A party’s not a party without a picadera – I may or may not have that printed on a t-shirt. Seriously.
My experience with picadera in the DR is that you have to be pretty forceful to get any. If it’s a table laid out with food, you want to elbow your way in there, because, don’t be fooled, it’s not food that’s going to linger around all night. It’s a one-time deal and like runners at the start –line, it’s a mad dash once the party giver has given the signal that the eating may begin. It may even represent the end of the party, because once the food is gone, what’s the point in hanging around? Get in while the getting is good. And then get out.
There is low-budget picadera and high-budget picadera. Crackers and cheese on the low-end, with huge wedges of salami. High-budget picadera I have less experience with, but we went to a lavish wedding once where the buffet was tantalizing (shrimp, calamari, albondigas….) and yet not a chair to be found. Ingenious tactic, no? I’m sure less food was consumed because of it, and I have never forgotten the pincho de pollo (brochette) that was left uneaten because, who can eat a pincho de pollo standing up with your plate in your hands? In a manner befitting an elegant wedding, that is.
The year I threw my most excellent Christmas party, my picadera table was a sight to behold. I did my groceries in Santiago (God bless you, Supermercado Nacional) and, apparently, had money to burn. Many different cheeses and none of them made by Rica, if you know what I mean. It was a great party, because where there is food aplenty it’s hard not to be happy. The only thing that did not go over so well was the smoked salmon – pieces of which I saw strewn all over the neighbor’s roof for days afterwards.
Jill, a member of our original team (where we knew her as Aunt Jane), and contributor to our book, is Canadian, mom to two Canadian-Dominican boys and resided in the Dominican Republic for several years.
Empanaditas and pastelitos will add variety and Dominican flavor to your hors d'oeuvres platter. We presenting a generic recipe in which you can substitute the chicken for cheese, ham, vegetables, seafood or filling of your choice.
- 2 tablespoons of olive oil
- 1 bell pepper, diced
- 1 large tomato, seeded and diced
- 1/2 cup of sweet corn, boiled (1 small can)
- 1/2 cup of green peas, boiled (1 small can)
- 2 teaspoons of salt
- 1 small red onion, diced
- 1 clove of garlic, crushed
- 1 lb of chicken breasts
- 1 tablespoon of oil
- 2 sprigs of coriander chopped finely
- 1 tablespoon of tomato paste
- 1 cube of chicken bouillon
- 1 small red onion
- 1 green pepper
- 1/2 lb of Gouda cheese, grated coarsely
- 2 cups of all-purpose flour
- 1 teaspoon of baking soda
- Cold water
- 2 cups of oil for frying
- Heat the oil over medium heat.
- Add the garlic and onion and cook and stir until the onions become transparent.
- Add the bell pepper, tomato, peas and corn.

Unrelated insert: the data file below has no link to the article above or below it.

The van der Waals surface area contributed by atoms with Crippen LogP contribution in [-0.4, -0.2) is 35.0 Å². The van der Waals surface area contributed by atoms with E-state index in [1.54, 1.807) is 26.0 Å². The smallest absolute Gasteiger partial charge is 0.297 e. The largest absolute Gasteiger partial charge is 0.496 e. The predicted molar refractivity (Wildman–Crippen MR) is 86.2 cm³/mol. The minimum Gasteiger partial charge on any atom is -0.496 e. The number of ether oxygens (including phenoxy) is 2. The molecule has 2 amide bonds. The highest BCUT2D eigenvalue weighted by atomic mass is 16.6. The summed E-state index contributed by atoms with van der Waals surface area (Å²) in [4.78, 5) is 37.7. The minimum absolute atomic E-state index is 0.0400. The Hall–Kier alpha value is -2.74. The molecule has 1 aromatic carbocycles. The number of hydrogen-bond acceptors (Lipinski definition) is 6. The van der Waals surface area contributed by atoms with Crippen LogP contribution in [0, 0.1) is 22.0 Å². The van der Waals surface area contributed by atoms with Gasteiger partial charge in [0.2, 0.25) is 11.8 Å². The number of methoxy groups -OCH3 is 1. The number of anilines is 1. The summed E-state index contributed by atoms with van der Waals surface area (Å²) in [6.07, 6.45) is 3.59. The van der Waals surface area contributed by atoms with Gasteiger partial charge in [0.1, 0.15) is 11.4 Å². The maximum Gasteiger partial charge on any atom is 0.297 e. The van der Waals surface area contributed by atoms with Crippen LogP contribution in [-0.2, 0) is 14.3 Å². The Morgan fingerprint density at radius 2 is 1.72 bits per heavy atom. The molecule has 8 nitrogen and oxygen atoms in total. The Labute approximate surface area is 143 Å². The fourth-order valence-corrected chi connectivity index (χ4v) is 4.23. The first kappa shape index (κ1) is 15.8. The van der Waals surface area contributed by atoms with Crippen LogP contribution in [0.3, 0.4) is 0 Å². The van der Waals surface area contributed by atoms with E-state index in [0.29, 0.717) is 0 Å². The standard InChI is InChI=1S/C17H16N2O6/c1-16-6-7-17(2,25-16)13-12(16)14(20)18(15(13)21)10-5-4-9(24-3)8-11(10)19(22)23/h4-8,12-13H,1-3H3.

- Cover and cook over low heat until the pepper is cooked (3-5 mins).
- Season with salt and pepper to taste.
- Cool to room temperature and reserve.
- Boil the chicken in two cups of water, adding a teaspoon of salt and a pinch of oregano to the water.
- When the chicken is tender remove from the fire and cool to room temperature.
- Shred the chicken very finely.
- Chop the onion and the green pepper into very small cubes.
- In a shallow pan heat two teaspoons of oil, add the onion, chicken and the green pepper, stir.
- Add coriander and tomato paste.
- Simmer over very low heat until all the liquid has evaporated.
- Season with salt and pepper to taste. Reserve.
- Mix the baking soda, a teaspoon of salt and the flour, add 6 tablespoons of water, and mix well. Should you need more water add it one tablespoon at a time until you have just enough for a firm dough.
- Mix everything with your hands on a slightly floured surface until everything is well mixed, don't knead the dough (add some flour is it is too sticky).
- Let dough rest for ten minutes covered in plastic film.
- On a lightly floured surface roll out the dough. Cut out circles of about 4 inches in diameter.
- Put a teaspoon of the chicken in the center of each circle, double over in a semi-circle and seal the border pressing it with a fork (wet the edges for better seal).
- Deep fry the pasties over medium heat until they are golden brown.
- Rest on a paper towel to drain excess oil before serving.
Empanadas are not unique to the Dominican Republic, in fact they can be found in pretty much every Spanish-speaking country in one shape or form and in a variety of sizes. Each Spanish-speaking country has adapted this recipe to their own tastes and favorite ingredients.
In the DR at least it is a basic component of the party platter, a quick late dinner after a night on the town and popular street fare.
Another great thing about it is that it is pretty adaptable: Do you have vegan friends? Go with a vegan filling, beef lovers? Then a beef filling should be your choice. You can even fill them with fruits or jams and serve them as desserts. Make them big for an on-the-go meal and small for a refined hors-d'ouevre.